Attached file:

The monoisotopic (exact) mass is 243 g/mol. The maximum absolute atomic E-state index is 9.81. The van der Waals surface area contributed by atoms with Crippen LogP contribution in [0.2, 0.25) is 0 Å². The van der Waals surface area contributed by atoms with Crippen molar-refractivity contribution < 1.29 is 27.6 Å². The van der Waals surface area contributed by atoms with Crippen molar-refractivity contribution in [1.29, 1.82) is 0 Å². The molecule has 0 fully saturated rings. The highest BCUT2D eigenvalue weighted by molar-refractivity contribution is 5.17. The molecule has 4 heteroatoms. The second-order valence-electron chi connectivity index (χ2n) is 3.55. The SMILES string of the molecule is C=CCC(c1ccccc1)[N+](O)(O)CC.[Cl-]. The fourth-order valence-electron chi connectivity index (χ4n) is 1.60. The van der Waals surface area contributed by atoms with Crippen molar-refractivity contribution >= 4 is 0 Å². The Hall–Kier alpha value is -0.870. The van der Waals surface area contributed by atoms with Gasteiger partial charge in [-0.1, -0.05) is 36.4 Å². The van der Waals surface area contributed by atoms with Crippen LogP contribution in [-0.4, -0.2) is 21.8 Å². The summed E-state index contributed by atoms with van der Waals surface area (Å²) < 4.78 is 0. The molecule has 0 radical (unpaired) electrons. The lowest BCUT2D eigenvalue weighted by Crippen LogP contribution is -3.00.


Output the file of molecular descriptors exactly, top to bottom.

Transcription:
The monoisotopic (exact) mass is 243 g/mol. The maximum absolute atomic E-state index is 9.81. The van der Waals surface area contributed by atoms with Crippen LogP contribution in [0.2, 0.25) is 0 Å². The van der Waals surface area contributed by atoms with Crippen molar-refractivity contribution < 1.29 is 27.6 Å². The van der Waals surface area contributed by atoms with Crippen molar-refractivity contribution in [1.29, 1.82) is 0 Å². The molecule has 0 fully saturated rings. The highest BCUT2D eigenvalue weighted by molar-refractivity contribution is 5.17. The molecule has 4 heteroatoms. The second-order valence-electron chi connectivity index (χ2n) is 3.55. The SMILES string of the molecule is C=CCC(c1ccccc1)[N+](O)(O)CC.[Cl-]. The fourth-order valence-electron chi connectivity index (χ4n) is 1.60. The van der Waals surface area contributed by atoms with Crippen molar-refractivity contribution >= 4 is 0 Å². The Hall–Kier alpha value is -0.870. The van der Waals surface area contributed by atoms with Gasteiger partial charge in [-0.1, -0.05) is 36.4 Å². The van der Waals surface area contributed by atoms with Crippen LogP contribution in [-0.4, -0.2) is 21.8 Å². The summed E-state index contributed by atoms with van der Waals surface area (Å²) < 4.78 is 0. The molecule has 0 radical (unpaired) electrons. The lowest BCUT2D eigenvalue weighted by Crippen LogP contribution is -3.00.